Practical Steps Towards Carrier DevOps

Posted by admin June 23, 2015
Practical Steps Towards Carrier DevOps

Service providers are burdened by more infrastructure processes and competitive pressures than ever before. As NetCracker has pointed out, dedicated hardware is no longer an efficient option for carrying out processes, although it is the reality on the ground for many operations. But that is starting to change.  

"Taking on SDN can be impeded by operations that rely on traditional network configurations."

Software defined networking is gaining traction across many industry verticals. In North America, for instance, a market study conducted by Infonetics Research found that by 2016, 87 percent of responding organizations are projected to have SDN in live production in their data centers. The most popular use cases for SDN adoptions span several key functions, including automating disaster recovery and provisioning. While it is clear that adoption rates for SDN are significantly on the incline, plans to take on SDN can be slowed by various obstacles, not the least of which is the presence of legacy networking functions.  That's not just an issue to consider in terms of upgrading network architecture, but for carriers, it also goes right to the heart of how to ensure that services are developed and delivered with quality at the most rapid pace possible.

The reality is that most carrier IT infrastructures will exist in a multi-generational reality for years to come, with both virtual and physical infrastructure layers and virtualized service elements (VNFs) present in a heterogeneous network. A key part of the path to successfully evolving these networks is leveraging cloud management platforms to enable IaaS and self-service of test automation, then connecting those automated processes to DevOps toolchains to achieve continuous integration and continuous delivery. This is what CloudShell and TestShell are providing to carrier and cable MSO operators today.

Taking on SDN should not be impeded by legacy processes.Evolving SDN and NFV should not be impeded by legacy processes.

Enabling carrier DevOps with CloudShell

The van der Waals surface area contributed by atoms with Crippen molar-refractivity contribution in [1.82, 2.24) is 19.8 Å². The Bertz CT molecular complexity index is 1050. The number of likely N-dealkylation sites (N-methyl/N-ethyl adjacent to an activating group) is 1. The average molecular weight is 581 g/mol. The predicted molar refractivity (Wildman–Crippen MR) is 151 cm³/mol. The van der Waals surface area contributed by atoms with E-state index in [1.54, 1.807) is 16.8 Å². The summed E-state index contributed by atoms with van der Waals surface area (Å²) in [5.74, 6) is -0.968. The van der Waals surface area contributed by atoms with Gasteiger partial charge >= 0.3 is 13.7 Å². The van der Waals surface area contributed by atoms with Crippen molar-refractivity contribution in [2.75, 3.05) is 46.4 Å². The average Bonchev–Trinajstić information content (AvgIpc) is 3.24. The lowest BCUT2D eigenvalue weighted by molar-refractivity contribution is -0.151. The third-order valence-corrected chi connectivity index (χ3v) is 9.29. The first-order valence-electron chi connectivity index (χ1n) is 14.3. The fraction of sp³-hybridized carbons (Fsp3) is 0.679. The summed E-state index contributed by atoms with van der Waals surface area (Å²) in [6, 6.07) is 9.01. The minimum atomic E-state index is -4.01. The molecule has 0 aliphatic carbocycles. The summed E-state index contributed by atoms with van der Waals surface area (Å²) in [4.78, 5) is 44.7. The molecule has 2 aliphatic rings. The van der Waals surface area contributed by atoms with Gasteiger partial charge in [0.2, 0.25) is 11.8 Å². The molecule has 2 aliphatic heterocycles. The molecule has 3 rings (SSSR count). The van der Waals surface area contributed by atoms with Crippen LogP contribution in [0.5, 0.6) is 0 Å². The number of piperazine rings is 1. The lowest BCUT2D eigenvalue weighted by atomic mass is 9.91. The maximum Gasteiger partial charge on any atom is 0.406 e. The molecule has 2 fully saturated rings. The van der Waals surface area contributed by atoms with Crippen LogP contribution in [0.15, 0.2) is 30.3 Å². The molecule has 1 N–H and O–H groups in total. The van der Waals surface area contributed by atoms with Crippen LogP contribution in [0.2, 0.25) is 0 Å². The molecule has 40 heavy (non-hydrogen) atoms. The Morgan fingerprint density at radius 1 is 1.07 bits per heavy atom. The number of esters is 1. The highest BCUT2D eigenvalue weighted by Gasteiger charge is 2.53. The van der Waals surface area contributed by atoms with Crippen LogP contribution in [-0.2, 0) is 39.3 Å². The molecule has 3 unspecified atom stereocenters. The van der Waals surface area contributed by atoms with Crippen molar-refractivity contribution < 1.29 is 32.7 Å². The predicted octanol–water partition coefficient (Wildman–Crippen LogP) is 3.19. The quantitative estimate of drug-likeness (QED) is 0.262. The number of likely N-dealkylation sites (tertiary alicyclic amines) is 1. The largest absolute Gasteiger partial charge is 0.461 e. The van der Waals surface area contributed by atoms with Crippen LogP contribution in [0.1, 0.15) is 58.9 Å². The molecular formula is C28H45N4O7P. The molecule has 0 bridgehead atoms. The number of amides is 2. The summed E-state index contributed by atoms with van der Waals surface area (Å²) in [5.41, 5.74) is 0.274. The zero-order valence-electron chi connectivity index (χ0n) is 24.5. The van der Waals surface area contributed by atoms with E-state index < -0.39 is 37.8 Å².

Carrier architectures are changing thanks to the rise of SDN and NFV. But in order for SDN and NFV to make businesses more agile, there needs to be more rapid, innovative, agile and market-relevant service development and test processes, which is the point of evolving to DevOps practice. CloudShell helps carriers move down a path to DevOps by enabling carriers to take concrete steps down that path: 

  • Automation and cloudifying: The move toward SDN and NFV can be impeded by slow operational processes. CloudShell speeds up such processes through creating infrastructure as a service (IaaS) that handles complete, end-to-end service topologies so that development, testing, training, support and even customer demonstrations and proofs of concepts can be carried out on production-like environments, resulting in higher quality outcomes.
  • Path to continuous: CloudShell IaaS is a building block that can be followed up with test automation leveraging a platform such as QualiSystems TestShell. Full certification routines can be automated and made available to launch from a portal, paired with the CloudShell-automated infrastructure environment needed to run it. This combination of test automation and IaaS forms the foundation for continuous integration by connecting the process to an automated build server.

The takeaway: SDN and NFV present highly efficient means of creating future-proof carrier networks while at the same time keeping operations costs to a minimum. But challenges to implementation lie in the ability of a carrier to securely adopt SDN/NFV without disrupting the functionality of legacy networking. DevOps methodologies to ensure the velocity and quality of this evolution can be achieved in a step-wise, achievable fashion by applying cloud management platforms like CloudShell and forging a path to continuous processes.